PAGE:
Claimant/Named Insured Limited to $30K Statutory Minimum when Houston First Court Declines to Find a “Separation of Insureds” Implied in Auto Policy
A closer look at Texas Farm Bureau Mutual Ins. Co. v. Minchew.
by Judith Ann Kostura
Central States v Health Special Risk 5th Circuit, June 22, 2014
Central States, an ERISA plan, sued some non-ERISA plans alleging that the non-ERISA plans were primary, as defined by the Central States’ ERISA plan’s Coordination of Benefits language, even though the non-ERISA plans had no contractual relationship to the ERISA plan. Central States alleged that its COB provision obligated the non-ERISA plans to pay the medical bills instead of the ERISA plan, and therefore non-ERISA plans should also reimburse the Central States’ ERISA plan under equitable subrogation and COB theories.
The 5th circuit held: “In its attempt to carry this burden, Central States offers three arguments: (1) under Supreme Court and Fifth Circuit precedent, Defendants’ “have become constructive trustees” or “fiduciaries” of Central States’ assets; (2) it should be allowed to exercise its subrogation rights under the plan; and (3) other circuits have found an ERISA plan’s COB provisions enforceable against private insurers. Defendants argue that all six counts should be dismissed for requesting impermissible legal relief. We agree with Defendants.”
Because Central States had no contractual relationship with the other plans, there were no McCutchen-like “mutual promises” to equitably enforce:
“ERISA-plan provisions do not create constructive trusts and equitable liens by the mere fact of their existence; the liens and trusts are created by the agreement between the parties to deliver assets. And McCutchen-rather than establishing the primacy of ERISA plan provisions over the requirements of equity-only enforced the plan provisions in order to ‘hold the parties to their mutual promises.’ 133 S. Ct. at 1546; see also id. (finding that the court must ‘declin[e] to apply rules-even if they would be “equitable” in a contract’s absence-[that are] at odds with the parties’ expressed commitments’). McCutchen was about the enforcement of contracts, and cannot be read as eliminating the ‘appropriate equitable relief’ requirement of § 502(a)(3).”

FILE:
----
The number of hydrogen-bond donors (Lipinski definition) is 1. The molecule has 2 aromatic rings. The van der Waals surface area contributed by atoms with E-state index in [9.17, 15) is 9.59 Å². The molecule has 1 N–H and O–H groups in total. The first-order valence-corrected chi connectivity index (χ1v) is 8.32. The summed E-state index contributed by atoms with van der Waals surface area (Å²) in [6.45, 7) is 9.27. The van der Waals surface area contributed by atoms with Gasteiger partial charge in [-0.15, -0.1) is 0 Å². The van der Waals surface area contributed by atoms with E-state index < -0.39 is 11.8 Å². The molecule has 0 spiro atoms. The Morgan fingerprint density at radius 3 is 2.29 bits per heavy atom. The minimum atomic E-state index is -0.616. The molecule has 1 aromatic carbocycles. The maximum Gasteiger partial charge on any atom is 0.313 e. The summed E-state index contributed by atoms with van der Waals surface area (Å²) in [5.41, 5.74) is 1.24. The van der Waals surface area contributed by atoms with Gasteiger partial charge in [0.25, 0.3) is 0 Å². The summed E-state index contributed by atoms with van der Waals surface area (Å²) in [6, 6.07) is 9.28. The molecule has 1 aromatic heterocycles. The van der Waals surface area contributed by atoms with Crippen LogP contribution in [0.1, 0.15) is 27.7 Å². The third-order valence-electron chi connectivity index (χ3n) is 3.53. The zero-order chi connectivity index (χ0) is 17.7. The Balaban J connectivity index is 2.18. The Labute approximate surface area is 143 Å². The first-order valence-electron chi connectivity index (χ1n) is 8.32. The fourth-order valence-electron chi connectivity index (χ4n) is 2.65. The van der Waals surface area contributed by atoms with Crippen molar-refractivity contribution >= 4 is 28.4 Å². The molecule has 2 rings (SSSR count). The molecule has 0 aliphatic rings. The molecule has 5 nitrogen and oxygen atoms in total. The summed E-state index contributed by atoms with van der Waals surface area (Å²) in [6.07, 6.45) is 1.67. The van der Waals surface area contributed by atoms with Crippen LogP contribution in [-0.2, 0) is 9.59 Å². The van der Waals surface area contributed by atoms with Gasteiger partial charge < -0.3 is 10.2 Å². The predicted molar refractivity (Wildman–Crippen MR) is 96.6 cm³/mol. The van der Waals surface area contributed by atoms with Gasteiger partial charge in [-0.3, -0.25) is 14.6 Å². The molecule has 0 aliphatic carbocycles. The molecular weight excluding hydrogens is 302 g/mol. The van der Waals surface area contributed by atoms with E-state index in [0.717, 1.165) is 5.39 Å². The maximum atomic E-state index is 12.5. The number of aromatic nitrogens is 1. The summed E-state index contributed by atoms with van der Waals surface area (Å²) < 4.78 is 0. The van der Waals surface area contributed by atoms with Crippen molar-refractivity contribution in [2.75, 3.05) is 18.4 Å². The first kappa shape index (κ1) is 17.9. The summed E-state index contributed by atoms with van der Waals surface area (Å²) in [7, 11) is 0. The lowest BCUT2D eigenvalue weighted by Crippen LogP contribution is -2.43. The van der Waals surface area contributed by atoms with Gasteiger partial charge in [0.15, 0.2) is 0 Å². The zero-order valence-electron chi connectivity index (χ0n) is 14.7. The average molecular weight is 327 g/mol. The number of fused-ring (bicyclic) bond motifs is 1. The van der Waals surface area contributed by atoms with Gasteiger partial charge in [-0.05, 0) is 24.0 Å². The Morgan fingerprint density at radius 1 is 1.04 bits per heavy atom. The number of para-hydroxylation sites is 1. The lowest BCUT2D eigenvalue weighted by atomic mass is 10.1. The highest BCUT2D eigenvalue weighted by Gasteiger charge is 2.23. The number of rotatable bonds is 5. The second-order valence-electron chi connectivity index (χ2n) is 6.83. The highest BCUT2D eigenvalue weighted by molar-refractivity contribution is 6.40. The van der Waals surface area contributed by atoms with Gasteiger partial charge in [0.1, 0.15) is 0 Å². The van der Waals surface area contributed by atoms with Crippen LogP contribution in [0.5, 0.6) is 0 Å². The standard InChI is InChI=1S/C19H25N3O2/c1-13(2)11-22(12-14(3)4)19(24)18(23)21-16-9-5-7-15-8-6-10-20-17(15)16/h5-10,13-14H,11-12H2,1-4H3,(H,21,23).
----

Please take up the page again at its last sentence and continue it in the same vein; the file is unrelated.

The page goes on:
The Court held that the non-ERISA plans were not constructive trustees over any money that equitably belonged to Central States, nor did the plans have any fiduciary obligations to Central States. The Court clarified when tracing of funds is not required (equitable liens by agreement) and when it is required (equitable liens by restitution): “Sereboff did not move away from any tracing requirement; it distinguished between equitable liens by agreement-which do not require tracing-and equitable liens by restitution-which do. Since Central States admits that it is ‘not suing to enforce a lien by agreement,’ the requirement that the res be traceable is still very much intact (to the extent it seeks a lien by restitution). Central States cannot trace its claim to a particular fund. Unlike Sereboff, Great-West, and McCutchen, there is no ‘specifically identified . . . particular fund distinct from [Defendants’] general assets.’ Sereboff, 547 U.S. at 364.”
Central States argued that the Court should remedy the “gap” created by ERISA if the Court found no other right to equitable restitution. The Fifth Circuit ruled that “No gap exists.” And: “Central States’ objection that it will be left without a remedy is unavailing. It has whatever ‘appropriate equitable relief’ it can bring to enforce the provisions of the Plan; the only limitation is that they have to be equitable, which is Congress’s intent, not a gap.”
The Court determined that the complaint was not a claim for equitable relief even though it was alternatively styled as a suit for declaratory relief, because it sought money damages.